Gillespie: What are the core values that you bring to this work and to your new role?
Casaleggi: We have embraced, and are driven by, an individual approach to career services. Our goal is to help students find the right fit. We have students who go to large law firms, students who pursue public service, students who clerk. These are all great things to do with your law degree, and it is important to find which thing, or combination of things, is right for each individual. We want to make sure students have what they need to make informed decisions. I also value transparency: I like to know what the expectations are, and I like the people around me to know what the expectations are. I’m very direct—that’s part of my leadership style.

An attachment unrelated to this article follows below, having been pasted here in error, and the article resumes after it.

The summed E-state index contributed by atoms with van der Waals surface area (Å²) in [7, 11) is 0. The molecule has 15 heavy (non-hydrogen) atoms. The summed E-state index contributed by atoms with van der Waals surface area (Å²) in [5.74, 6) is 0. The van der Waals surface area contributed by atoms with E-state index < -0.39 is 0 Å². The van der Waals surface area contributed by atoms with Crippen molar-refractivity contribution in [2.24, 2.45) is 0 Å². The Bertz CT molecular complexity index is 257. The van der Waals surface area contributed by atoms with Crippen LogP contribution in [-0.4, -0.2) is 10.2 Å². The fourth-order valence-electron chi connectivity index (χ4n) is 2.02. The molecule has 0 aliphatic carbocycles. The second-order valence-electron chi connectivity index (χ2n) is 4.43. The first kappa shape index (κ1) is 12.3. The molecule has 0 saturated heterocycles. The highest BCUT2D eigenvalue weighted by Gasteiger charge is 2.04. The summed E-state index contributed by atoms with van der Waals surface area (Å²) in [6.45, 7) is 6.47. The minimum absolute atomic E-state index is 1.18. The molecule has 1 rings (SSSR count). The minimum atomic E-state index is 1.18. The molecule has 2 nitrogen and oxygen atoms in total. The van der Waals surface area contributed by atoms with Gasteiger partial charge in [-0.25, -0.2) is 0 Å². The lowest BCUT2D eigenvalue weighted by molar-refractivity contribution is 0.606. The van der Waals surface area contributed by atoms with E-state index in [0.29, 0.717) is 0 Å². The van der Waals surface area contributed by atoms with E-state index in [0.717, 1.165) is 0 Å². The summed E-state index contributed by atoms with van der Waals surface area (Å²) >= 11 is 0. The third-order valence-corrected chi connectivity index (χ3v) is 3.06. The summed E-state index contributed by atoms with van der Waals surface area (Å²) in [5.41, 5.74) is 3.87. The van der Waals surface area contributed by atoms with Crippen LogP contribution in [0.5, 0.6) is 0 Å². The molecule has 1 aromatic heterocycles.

Gillespie: What are your goals for your first year as associate dean for career services?
Casaleggi: The first is to make sure that students have a seamless experience. We have a number of new team members joining the office, and I want to be sure students do not feel bumps in the road—and I don’t think they will. I’d also like to do even more with data analytics. There are always cycles in the market, which means there will be another economic downturn at some point. Data can help us think about that. What will it look like? What types of jobs do our students want, and which of those might contract in a downturn? What have we seen in prior downturns? What do we anticipate seeing in the next downturn? That, in addition to our experience and knowledge of the market, is where data can really inform our thinking and help us prepare.
Gillespie: In the past 15 years at the Law School, what has made you the proudest?